When we were doing our Neurology Residency in a major New York City teaching hospital, a Haredim religious figure was admitted to the ward after having had a serious Stroke that left him in a coma for many days. His close family members and friends liked to keep a vigil right outside the ward, and they often used our meeting room after hours to take turns to pray non-stop in Hebrew for his soul’s salvation.
All the residents and professors understood their deep grief and religious fervor. Except for one resident, who happened to be Jewish himself, but of secular views. One on call night, when we were in charge of the ward, together with an intern and two students, he accosted us in a tempestuous manner, holding a cup of coffee aloft.
-“Hey, why are letting these guys take over our room,” he told us, “Kick them out.”
Shocked by his unusually intolerant stance, we mumbled, “Er…They asked nicely.”
-“Who did, eh?”
-“A tall bearded old man came out and asked me if it was O.K….I said it was.”
-“What’s his f****** name?”
-“God Almighty, I believe he said.”
Fuming like a clogged steam locomotive’s chimney, he turned around and took off.
Note. This picture shows our son Gian Luca during his visit to Israel, on a hill overlooking Jerusalem.
David Biale et al explored in Hasidism: A New History multiple social, cultural, and religious aspects of one of the most influential movements in modern Judaism. They narrated the journey of Shlomo Halberstan, a Galician Jew, that arrived in 1945 to New York City, where at the time there were only 200-300 Hasidic Jews. He established the Hassidic Bobov community in Brooklyn that has more than 100,000 members at present. In the USA there are two more large Hasidic communities:
- Satmar: a Hungarian-born branch that is very zealous and insular.
- Chabad: a Russian-born branch that is more messianic and worldly.
These scholars point out the sheer irony of the fact that the resurrection of Hasidism occurred in the USA and the State of Israel, which has had a problematic relationship with these movements ever since the inception of the Zionist State in 1948. They said: “In its bitter polemical struggle with Zionism, the Hasidic leadership perceived modern Jewish nationalism as a secularizing movement offering an alternative national Jewish identity that would undermine loyalty to a traditional way of life.”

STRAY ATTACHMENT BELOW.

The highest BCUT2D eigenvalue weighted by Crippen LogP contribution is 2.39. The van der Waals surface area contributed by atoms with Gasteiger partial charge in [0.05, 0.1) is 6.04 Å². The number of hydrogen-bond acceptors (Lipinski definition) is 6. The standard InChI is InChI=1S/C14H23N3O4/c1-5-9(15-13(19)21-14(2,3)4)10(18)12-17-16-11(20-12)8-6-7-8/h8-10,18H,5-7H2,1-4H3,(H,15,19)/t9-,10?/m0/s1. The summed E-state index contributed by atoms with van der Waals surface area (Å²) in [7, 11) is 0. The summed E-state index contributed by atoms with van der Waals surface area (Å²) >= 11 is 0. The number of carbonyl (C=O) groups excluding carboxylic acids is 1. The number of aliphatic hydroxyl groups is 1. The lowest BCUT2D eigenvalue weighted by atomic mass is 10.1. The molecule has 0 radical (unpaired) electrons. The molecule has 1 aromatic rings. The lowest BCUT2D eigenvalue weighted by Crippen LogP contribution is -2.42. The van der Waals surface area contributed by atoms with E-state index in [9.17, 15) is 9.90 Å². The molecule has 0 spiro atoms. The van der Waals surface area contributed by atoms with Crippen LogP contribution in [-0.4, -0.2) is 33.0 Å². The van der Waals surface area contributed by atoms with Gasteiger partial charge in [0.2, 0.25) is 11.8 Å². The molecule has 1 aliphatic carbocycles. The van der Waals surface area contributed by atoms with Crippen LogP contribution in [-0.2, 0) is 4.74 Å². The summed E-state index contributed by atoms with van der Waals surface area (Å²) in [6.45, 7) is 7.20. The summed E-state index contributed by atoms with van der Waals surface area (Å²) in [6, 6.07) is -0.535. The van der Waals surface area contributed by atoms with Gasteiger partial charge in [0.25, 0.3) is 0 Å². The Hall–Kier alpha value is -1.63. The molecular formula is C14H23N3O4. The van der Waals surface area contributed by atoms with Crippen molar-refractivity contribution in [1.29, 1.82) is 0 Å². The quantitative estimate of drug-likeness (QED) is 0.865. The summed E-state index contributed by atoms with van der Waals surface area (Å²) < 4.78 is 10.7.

There are three dimensions of Hasidim’s mysticism that emphasize the here and now.
- God’s immanence.
- Worship in the Material World.
- Mystical State of Cleaving
The Jews that had resided in Central and Eastern Europe for centuries believed that there was a continuous tension between the material demands of the body and the ethereal demands of the spirit, which favored an ascetic life to achieve saintliness. On the contrary, Hasidim rejected that melancholic stance leading to depression, and promoted a more joyful and enthusiastic embrace of God’s presence in daily lives. During the darkest moments of the Ghetto of Warsaw, the Hasidim engaged in enthusiastic dancing in the streets, to the dismay of other suffering secular Jews.
Worship in the Material World
God’s presence in our desires and mental states will be readily transmitted to our dealings and tasks in the material world that surrounds us. The Hasidim do not believe in the ascetic retreat from the material world to meditate and pray but rather work assiduously in all the professional and business realms of a modern society. If God Almighty is everywhere, the use of a plow, hammer or lens is rightly allowed.
Mystical State of Cleaving
The esoteric teaching of the Kabbalistic traditions of the Middle Ages influenced the Lubavitcher; they claimed that: “the state of cleaving to God—devekut—is attained by wholehearted inner concentration that is attuned to God’s presence in all being. It is not dependent on or achieved by knowledge of a metaphysical system that is possessed by an esoteric elite.” Contrary to the centennial Talmudic traditions of patiently studying ancient legal and religious treaties in the seclusion of libraries, the Hasidim believe that the state of devekut is obtained by their worldly cleaving.
The Hasidim freed the religiously minded Jews from the burden of esoteric learning.
Stay distant. Stay safe. Stay beautiful.
What do you think? Please tell us.
Don’t leave me alone.